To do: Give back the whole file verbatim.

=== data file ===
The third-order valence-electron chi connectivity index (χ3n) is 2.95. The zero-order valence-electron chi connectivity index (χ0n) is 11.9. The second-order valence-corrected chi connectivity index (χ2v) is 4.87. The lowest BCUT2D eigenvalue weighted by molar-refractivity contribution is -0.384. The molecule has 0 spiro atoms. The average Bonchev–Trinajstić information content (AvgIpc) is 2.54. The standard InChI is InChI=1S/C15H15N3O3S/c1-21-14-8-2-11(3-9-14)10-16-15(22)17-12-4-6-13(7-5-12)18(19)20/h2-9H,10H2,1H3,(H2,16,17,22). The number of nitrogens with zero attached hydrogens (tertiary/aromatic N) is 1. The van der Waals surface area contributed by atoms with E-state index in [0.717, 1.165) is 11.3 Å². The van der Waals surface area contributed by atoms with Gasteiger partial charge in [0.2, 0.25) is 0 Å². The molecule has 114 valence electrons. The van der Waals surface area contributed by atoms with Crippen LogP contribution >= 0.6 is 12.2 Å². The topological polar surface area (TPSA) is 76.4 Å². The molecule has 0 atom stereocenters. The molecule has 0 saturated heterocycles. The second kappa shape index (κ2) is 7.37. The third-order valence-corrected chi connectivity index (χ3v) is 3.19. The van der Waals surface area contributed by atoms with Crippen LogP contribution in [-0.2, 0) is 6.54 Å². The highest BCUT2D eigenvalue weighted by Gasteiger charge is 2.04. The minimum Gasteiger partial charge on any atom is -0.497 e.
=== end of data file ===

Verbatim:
The third-order valence-electron chi connectivity index (χ3n) is 2.95. The zero-order valence-electron chi connectivity index (χ0n) is 11.9. The second-order valence-corrected chi connectivity index (χ2v) is 4.87. The lowest BCUT2D eigenvalue weighted by molar-refractivity contribution is -0.384. The molecule has 0 spiro atoms. The average Bonchev–Trinajstić information content (AvgIpc) is 2.54. The standard InChI is InChI=1S/C15H15N3O3S/c1-21-14-8-2-11(3-9-14)10-16-15(22)17-12-4-6-13(7-5-12)18(19)20/h2-9H,10H2,1H3,(H2,16,17,22). The number of nitrogens with zero attached hydrogens (tertiary/aromatic N) is 1. The van der Waals surface area contributed by atoms with E-state index in [0.717, 1.165) is 11.3 Å². The van der Waals surface area contributed by atoms with Gasteiger partial charge in [0.2, 0.25) is 0 Å². The molecule has 114 valence electrons. The van der Waals surface area contributed by atoms with Crippen LogP contribution >= 0.6 is 12.2 Å². The topological polar surface area (TPSA) is 76.4 Å². The molecule has 0 atom stereocenters. The molecule has 0 saturated heterocycles. The second kappa shape index (κ2) is 7.37. The third-order valence-corrected chi connectivity index (χ3v) is 3.19. The van der Waals surface area contributed by atoms with Crippen LogP contribution in [-0.2, 0) is 6.54 Å². The highest BCUT2D eigenvalue weighted by Gasteiger charge is 2.04. The minimum Gasteiger partial charge on any atom is -0.497 e.